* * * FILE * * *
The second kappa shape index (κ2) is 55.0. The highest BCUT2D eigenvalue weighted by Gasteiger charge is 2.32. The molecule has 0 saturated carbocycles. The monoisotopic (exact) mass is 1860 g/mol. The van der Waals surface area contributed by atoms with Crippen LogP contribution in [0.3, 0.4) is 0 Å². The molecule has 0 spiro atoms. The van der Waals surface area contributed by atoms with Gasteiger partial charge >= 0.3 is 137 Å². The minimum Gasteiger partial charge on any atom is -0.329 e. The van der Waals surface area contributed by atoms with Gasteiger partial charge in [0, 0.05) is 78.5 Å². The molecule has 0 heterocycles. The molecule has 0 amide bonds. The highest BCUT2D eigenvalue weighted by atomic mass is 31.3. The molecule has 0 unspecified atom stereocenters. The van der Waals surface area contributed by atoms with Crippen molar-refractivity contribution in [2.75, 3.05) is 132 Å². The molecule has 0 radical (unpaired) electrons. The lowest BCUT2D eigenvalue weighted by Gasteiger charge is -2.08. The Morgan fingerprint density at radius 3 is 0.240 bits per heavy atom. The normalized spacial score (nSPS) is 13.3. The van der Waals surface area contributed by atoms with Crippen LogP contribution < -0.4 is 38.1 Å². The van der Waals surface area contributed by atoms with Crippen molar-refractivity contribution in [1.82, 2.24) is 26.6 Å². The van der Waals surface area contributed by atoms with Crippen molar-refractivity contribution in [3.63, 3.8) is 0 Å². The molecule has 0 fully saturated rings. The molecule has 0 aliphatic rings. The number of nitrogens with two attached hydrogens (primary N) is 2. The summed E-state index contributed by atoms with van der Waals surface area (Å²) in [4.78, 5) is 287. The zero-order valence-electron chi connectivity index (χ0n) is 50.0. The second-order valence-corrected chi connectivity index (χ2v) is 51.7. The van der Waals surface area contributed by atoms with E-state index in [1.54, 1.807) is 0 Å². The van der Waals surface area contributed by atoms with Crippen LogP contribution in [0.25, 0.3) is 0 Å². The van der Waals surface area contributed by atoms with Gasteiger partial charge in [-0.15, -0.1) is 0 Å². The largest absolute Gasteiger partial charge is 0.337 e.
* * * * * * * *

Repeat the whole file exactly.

The second kappa shape index (κ2) is 55.0. The highest BCUT2D eigenvalue weighted by Gasteiger charge is 2.32. The molecule has 0 saturated carbocycles. The monoisotopic (exact) mass is 1860 g/mol. The van der Waals surface area contributed by atoms with Crippen LogP contribution in [0.3, 0.4) is 0 Å². The molecule has 0 spiro atoms. The van der Waals surface area contributed by atoms with Gasteiger partial charge >= 0.3 is 137 Å². The minimum Gasteiger partial charge on any atom is -0.329 e. The van der Waals surface area contributed by atoms with Gasteiger partial charge in [0, 0.05) is 78.5 Å². The molecule has 0 heterocycles. The molecule has 0 amide bonds. The highest BCUT2D eigenvalue weighted by atomic mass is 31.3. The molecule has 0 unspecified atom stereocenters. The van der Waals surface area contributed by atoms with Crippen molar-refractivity contribution in [2.75, 3.05) is 132 Å². The molecule has 0 radical (unpaired) electrons. The lowest BCUT2D eigenvalue weighted by Gasteiger charge is -2.08. The Morgan fingerprint density at radius 3 is 0.240 bits per heavy atom. The normalized spacial score (nSPS) is 13.3. The van der Waals surface area contributed by atoms with Crippen LogP contribution < -0.4 is 38.1 Å². The van der Waals surface area contributed by atoms with Crippen molar-refractivity contribution in [1.82, 2.24) is 26.6 Å². The van der Waals surface area contributed by atoms with Crippen molar-refractivity contribution in [3.63, 3.8) is 0 Å². The molecule has 0 fully saturated rings. The molecule has 0 aliphatic rings. The number of nitrogens with two attached hydrogens (primary N) is 2. The summed E-state index contributed by atoms with van der Waals surface area (Å²) in [4.78, 5) is 287. The zero-order valence-electron chi connectivity index (χ0n) is 50.0. The second-order valence-corrected chi connectivity index (χ2v) is 51.7. The van der Waals surface area contributed by atoms with E-state index in [1.54, 1.807) is 0 Å². The van der Waals surface area contributed by atoms with Crippen LogP contribution in [0.25, 0.3) is 0 Å². The van der Waals surface area contributed by atoms with Gasteiger partial charge in [-0.15, -0.1) is 0 Å². The largest absolute Gasteiger partial charge is 0.337 e.